March 19, 2014
L I F E / Three Step Thrift Guide
90s Calvin Klein sweatshirt, oversized blazer, both thrifted
Those rare, thrifted, treasure finds never come on a silver platter. The contrary, the stuff on most vintage markets smells like a moldy gym locker, half the staff in thrift stores is there because of community service (no friendly shop assistant to hand you your size) and you're lucky if the stock is hanging on an actual hanger. Yes you really have to dig and work for it.
I've talked about reasons why I love to shop guilt free and why I think everyone should do some secondhand shopping; no extra strain on the environment, finding unique pieces and because of the better cuts and quality that clothes had before mass production. Because I'm always asked how I manage to find the best pieces among the trash, here is a little 3-step thrift guide!
1/ Look for fabrics
Those tacky neon track jackets might grab your attention so much that you overlook the black blouse in fine silk hanging right beside it. Try to discard everything you are not looking for from your view. Now, thoroughly go through the racks or piles and look for nice prints, good quality denims, nice worn down leather, silk blouses or wool blazers. Ignore the fits and sizing. Start off by only looking (and feeling) at fabrics.
Now that you have a pile of garments in the right colors and materials, it's time to further narrow down your selection: estimate the size by viewing it and keep ignoring those size labels. Size labels from other era's and regions can vary a lot, so it really doesn't say anything. A 'too small' little boy's blazer could be cropped and boxy on you. A huge 'too big' heavy wool grandpa blazer could be your next Yamamoto-style coat.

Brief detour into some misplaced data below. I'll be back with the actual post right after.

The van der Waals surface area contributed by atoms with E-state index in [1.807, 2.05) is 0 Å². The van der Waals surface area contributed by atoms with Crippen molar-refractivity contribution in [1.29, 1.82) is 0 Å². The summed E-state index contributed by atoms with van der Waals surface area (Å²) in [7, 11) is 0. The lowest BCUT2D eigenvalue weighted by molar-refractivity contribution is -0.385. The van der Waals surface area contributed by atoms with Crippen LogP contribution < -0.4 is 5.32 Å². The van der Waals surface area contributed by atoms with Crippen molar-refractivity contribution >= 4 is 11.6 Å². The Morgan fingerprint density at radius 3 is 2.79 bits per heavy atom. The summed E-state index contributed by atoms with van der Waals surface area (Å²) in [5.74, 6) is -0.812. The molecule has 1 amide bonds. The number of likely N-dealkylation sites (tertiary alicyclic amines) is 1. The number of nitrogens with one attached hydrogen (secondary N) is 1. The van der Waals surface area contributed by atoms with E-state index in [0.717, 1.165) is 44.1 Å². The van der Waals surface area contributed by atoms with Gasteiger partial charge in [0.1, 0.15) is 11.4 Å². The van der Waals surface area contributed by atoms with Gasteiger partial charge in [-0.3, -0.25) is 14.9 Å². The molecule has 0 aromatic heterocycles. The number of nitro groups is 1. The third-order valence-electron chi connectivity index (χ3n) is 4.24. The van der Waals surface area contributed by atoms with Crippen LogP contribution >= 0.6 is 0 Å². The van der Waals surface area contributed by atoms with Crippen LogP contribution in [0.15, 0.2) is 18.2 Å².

Look for the potential in these pieces, try to imagine how they would look belted, think about possibly cutting of length (or a frilled edge). Also inspect for stains or damages and keep in mind that these garments will look more polished after being washed and ironed.
Three Small Adjustments
/A dress can be cut at the waist to become a skirt or top. Something I used to do with my dresses when I was about 6 years old.
/Too big trousers can become fold over pants with one small adjustment like I did with these.
/Cut a slit under the arms of a jacket to get a French editor-over-the-shoulder-jacket look like I did with this DIY.